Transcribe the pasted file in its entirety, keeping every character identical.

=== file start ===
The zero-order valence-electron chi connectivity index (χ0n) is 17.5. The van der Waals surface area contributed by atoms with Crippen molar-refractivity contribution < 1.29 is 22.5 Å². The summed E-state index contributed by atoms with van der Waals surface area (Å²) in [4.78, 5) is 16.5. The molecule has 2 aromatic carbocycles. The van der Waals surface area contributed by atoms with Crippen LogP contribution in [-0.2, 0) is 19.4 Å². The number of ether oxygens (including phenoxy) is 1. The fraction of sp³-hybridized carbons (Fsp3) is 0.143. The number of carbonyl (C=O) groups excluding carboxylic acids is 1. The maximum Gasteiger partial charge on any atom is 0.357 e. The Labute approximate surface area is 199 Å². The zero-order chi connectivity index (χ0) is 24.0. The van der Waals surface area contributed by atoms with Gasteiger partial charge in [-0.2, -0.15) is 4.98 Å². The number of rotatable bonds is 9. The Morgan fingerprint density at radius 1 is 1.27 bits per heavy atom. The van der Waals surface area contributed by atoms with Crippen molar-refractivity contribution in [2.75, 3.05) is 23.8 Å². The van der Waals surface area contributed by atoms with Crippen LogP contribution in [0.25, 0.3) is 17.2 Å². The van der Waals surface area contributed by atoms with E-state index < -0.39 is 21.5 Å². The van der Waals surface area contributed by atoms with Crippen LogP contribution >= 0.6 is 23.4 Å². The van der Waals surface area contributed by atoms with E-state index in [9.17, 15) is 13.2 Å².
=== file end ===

The zero-order valence-electron chi connectivity index (χ0n) is 17.5. The van der Waals surface area contributed by atoms with Crippen molar-refractivity contribution < 1.29 is 22.5 Å². The summed E-state index contributed by atoms with van der Waals surface area (Å²) in [4.78, 5) is 16.5. The molecule has 2 aromatic carbocycles. The van der Waals surface area contributed by atoms with Crippen LogP contribution in [-0.2, 0) is 19.4 Å². The number of ether oxygens (including phenoxy) is 1. The fraction of sp³-hybridized carbons (Fsp3) is 0.143. The number of carbonyl (C=O) groups excluding carboxylic acids is 1. The maximum Gasteiger partial charge on any atom is 0.357 e. The Labute approximate surface area is 199 Å². The zero-order chi connectivity index (χ0) is 24.0. The van der Waals surface area contributed by atoms with Gasteiger partial charge in [-0.2, -0.15) is 4.98 Å². The number of rotatable bonds is 9. The Morgan fingerprint density at radius 1 is 1.27 bits per heavy atom. The van der Waals surface area contributed by atoms with Crippen molar-refractivity contribution in [2.75, 3.05) is 23.8 Å². The van der Waals surface area contributed by atoms with Crippen LogP contribution in [0.25, 0.3) is 17.2 Å². The van der Waals surface area contributed by atoms with E-state index < -0.39 is 21.5 Å². The van der Waals surface area contributed by atoms with Crippen LogP contribution >= 0.6 is 23.4 Å². The van der Waals surface area contributed by atoms with E-state index in [9.17, 15) is 13.2 Å².